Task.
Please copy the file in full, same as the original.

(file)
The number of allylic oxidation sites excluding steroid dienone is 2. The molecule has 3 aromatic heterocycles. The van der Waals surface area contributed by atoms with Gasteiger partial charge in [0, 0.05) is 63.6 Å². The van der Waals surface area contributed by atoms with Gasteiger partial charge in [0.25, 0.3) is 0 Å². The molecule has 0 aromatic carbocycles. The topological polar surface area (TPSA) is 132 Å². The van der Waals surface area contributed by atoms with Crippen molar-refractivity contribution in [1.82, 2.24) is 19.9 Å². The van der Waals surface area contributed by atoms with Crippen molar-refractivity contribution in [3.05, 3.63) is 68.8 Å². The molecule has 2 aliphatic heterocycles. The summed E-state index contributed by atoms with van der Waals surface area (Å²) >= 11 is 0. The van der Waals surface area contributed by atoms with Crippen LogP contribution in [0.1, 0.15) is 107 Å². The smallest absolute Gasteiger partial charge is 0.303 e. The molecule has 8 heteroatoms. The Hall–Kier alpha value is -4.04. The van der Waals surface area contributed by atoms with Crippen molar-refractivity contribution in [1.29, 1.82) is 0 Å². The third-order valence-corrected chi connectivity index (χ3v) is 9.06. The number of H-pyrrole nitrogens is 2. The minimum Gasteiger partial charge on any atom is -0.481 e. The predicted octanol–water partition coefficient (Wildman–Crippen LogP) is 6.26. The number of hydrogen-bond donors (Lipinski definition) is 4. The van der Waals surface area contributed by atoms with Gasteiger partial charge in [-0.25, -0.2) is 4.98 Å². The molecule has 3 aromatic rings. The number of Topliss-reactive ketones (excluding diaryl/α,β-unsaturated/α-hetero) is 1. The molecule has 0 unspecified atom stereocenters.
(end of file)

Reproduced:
The number of allylic oxidation sites excluding steroid dienone is 2. The molecule has 3 aromatic heterocycles. The van der Waals surface area contributed by atoms with Gasteiger partial charge in [0, 0.05) is 63.6 Å². The van der Waals surface area contributed by atoms with Gasteiger partial charge in [0.25, 0.3) is 0 Å². The molecule has 0 aromatic carbocycles. The topological polar surface area (TPSA) is 132 Å². The van der Waals surface area contributed by atoms with Crippen molar-refractivity contribution in [1.82, 2.24) is 19.9 Å². The van der Waals surface area contributed by atoms with Crippen molar-refractivity contribution in [3.05, 3.63) is 68.8 Å². The molecule has 2 aliphatic heterocycles. The summed E-state index contributed by atoms with van der Waals surface area (Å²) >= 11 is 0. The van der Waals surface area contributed by atoms with Crippen LogP contribution in [0.1, 0.15) is 107 Å². The smallest absolute Gasteiger partial charge is 0.303 e. The molecule has 8 heteroatoms. The Hall–Kier alpha value is -4.04. The van der Waals surface area contributed by atoms with Crippen molar-refractivity contribution in [1.29, 1.82) is 0 Å². The third-order valence-corrected chi connectivity index (χ3v) is 9.06. The number of H-pyrrole nitrogens is 2. The minimum Gasteiger partial charge on any atom is -0.481 e. The predicted octanol–water partition coefficient (Wildman–Crippen LogP) is 6.26. The number of hydrogen-bond donors (Lipinski definition) is 4. The van der Waals surface area contributed by atoms with Gasteiger partial charge in [-0.25, -0.2) is 4.98 Å². The molecule has 3 aromatic rings. The number of Topliss-reactive ketones (excluding diaryl/α,β-unsaturated/α-hetero) is 1. The molecule has 0 unspecified atom stereocenters.